Using 25 random things against you

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I have been seeing a bunch of friends on social networks filling out these “25 Random Things About Me” surveys. I just saw another one going around called “44 Odd Things About You” as well. I remember this similar type of activity passed along in email several years ago but now it’s made its way to social networks such as Facebook and MySpace. Here is what the request looks like once you have been “tagged” by one of your friends:

RULES: Once you’ve been tagged, you are supposed to write a note with 25 random things, facts, habits, or goals about you. At the end, choose 25 people to be tagged. You have to tag the person who tagged you. If I tagged you, it’s because I want to know more about you.

This sounds fun and a good way to network with your friends, however, let me tell you why putting in this information might be a bad idea.

What’s the big deal? This is fun…right?
One of the basic rules everyone should be following when using social networks is that you should consider everything you post as public information. For example, would you write down these 25 random things about you, stick your name on it, make copies and put them in the mailboxes of complete strangers in your neighborhood? Are all of the people you are friends with truly your friends? Will they always be your friends? How is your profile configured? Have you looked at your “Notes” application settings in Facebook? More importantly, do you allow your profile to be searched by search engines? If you posted these 25 random things to your profile and/or wall, you may have inadvertently allowed these things to be found by total strangers. Remember, personal information on social networks always seems to get out even if you do use the correct privacy settings…sometimes through no fault of your own.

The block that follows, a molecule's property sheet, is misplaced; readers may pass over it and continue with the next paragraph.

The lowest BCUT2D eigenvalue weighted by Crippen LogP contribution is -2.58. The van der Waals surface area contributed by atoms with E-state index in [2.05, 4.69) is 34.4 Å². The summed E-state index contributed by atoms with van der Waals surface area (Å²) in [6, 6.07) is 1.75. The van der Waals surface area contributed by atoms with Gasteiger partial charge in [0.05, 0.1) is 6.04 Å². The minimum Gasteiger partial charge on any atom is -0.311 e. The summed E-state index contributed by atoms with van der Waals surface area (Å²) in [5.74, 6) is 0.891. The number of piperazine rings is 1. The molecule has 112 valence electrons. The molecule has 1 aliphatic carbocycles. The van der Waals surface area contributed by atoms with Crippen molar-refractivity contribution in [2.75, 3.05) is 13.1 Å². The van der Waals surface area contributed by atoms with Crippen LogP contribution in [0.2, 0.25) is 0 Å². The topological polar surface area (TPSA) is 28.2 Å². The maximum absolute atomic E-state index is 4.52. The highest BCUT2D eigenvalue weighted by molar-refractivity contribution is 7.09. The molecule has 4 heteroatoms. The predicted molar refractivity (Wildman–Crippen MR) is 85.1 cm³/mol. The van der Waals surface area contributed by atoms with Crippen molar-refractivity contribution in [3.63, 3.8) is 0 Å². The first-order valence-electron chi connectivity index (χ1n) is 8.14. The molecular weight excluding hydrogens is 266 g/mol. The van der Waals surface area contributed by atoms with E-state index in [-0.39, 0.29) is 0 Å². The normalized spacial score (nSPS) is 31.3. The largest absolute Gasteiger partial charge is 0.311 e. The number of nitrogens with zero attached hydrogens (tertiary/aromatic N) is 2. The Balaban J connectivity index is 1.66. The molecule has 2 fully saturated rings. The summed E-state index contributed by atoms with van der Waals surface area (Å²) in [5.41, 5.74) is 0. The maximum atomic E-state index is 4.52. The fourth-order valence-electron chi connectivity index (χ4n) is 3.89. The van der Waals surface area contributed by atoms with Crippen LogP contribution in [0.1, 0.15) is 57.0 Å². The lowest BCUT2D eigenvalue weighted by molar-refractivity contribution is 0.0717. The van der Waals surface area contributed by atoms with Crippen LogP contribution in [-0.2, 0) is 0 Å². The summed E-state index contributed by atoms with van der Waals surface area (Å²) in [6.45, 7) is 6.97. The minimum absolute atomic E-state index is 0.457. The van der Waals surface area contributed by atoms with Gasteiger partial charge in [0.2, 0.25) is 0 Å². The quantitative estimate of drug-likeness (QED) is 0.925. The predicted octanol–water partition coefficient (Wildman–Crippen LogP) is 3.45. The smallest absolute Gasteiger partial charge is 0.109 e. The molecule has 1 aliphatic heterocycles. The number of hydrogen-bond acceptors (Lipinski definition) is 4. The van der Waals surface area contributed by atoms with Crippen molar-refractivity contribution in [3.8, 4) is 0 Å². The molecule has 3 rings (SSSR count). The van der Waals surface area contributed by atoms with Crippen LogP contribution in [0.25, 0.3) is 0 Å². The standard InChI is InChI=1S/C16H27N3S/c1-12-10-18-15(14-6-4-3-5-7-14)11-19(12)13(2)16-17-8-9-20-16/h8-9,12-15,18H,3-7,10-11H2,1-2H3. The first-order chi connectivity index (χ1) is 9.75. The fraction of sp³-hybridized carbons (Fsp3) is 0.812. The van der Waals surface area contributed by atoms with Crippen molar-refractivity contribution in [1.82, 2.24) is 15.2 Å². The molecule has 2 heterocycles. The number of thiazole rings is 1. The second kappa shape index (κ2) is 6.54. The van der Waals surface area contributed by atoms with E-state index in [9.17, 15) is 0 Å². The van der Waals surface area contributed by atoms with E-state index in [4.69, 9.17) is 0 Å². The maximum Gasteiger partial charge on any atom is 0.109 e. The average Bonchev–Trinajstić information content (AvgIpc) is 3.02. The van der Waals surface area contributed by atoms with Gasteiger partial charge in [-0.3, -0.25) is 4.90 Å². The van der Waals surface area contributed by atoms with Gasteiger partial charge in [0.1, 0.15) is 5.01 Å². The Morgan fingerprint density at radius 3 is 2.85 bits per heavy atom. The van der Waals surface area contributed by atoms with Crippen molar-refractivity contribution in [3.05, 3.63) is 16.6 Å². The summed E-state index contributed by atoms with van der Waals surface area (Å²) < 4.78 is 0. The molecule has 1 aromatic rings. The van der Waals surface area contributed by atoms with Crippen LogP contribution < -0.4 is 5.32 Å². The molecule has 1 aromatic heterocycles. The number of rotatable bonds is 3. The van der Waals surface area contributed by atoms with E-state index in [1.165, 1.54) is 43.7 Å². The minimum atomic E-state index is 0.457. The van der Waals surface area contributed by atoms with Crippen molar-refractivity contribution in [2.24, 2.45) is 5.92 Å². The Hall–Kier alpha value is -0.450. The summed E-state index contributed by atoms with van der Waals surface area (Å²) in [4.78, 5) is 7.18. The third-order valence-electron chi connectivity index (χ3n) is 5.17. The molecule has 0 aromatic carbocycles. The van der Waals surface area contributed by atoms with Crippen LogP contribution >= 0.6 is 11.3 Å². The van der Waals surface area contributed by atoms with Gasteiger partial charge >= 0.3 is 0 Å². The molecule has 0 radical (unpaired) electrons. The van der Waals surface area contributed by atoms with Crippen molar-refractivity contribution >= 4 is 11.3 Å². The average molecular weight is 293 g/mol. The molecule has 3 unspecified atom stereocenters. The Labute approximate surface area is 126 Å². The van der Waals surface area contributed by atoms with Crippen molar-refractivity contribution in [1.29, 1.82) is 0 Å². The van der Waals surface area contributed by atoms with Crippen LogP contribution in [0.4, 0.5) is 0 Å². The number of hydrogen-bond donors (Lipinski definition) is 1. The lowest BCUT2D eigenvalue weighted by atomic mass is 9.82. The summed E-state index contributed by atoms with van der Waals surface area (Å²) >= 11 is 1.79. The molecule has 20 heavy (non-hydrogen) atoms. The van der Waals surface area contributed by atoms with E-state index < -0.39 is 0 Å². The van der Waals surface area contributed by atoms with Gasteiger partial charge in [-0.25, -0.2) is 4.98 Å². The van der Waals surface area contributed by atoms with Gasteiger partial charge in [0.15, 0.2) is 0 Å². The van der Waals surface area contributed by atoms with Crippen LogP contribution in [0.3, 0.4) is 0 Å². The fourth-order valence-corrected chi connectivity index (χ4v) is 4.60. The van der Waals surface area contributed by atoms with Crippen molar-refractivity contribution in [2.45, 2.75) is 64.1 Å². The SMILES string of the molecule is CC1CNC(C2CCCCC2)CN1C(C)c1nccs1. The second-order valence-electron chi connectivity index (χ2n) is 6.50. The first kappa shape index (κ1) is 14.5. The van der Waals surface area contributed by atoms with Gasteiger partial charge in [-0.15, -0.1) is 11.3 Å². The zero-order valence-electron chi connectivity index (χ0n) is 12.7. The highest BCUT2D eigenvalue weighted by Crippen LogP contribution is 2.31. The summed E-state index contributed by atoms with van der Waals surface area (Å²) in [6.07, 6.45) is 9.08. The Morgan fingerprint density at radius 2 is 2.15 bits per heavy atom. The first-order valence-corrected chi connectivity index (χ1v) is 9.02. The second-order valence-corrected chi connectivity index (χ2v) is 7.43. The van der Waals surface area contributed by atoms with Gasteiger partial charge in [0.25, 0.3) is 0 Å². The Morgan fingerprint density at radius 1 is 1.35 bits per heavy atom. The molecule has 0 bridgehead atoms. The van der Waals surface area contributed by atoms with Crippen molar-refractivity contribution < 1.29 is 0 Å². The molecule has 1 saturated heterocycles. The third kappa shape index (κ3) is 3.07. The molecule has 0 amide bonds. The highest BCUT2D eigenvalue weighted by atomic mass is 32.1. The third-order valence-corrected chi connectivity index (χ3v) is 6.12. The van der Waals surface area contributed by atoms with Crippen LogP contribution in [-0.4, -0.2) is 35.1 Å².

Can I haz your password plz?
With these 25 random things about you someone may even be able to use your answers to gain access to your email, other social networks, bank accounts, etc…why? Check out this list of questions that are asked when requesting a “lost password” or “password reset”. Many of these are from online banking and other sensitive web sites and looks similar to…25 random things about you.

Think this doesn’t happen? This type of attack did happen to Vice Presidential candidate Sarah Palin last year. A hacker was able to reset her Yahoo email account password using information he found on her publicly accessible Wikipedia page. Here is a quote from the Sarah Palin hacker:

“…after the password recovery was re enabled, it took seriously 45 mins on wikipedia and google to find the info, Birthday? 15 seconds on wikipedia, zip code? well she had always been from wasilla, and it only has 2 zip codes (thanks online postal service!)

the second was somewhat harder, the question was where did you meet your spouse? did some research, and apparently she had eloped with mister palin after college, if you look on some of the screenshots that I took…so graciously put on photobucket you will see the google search for palin eloped or some such in one of the tabs.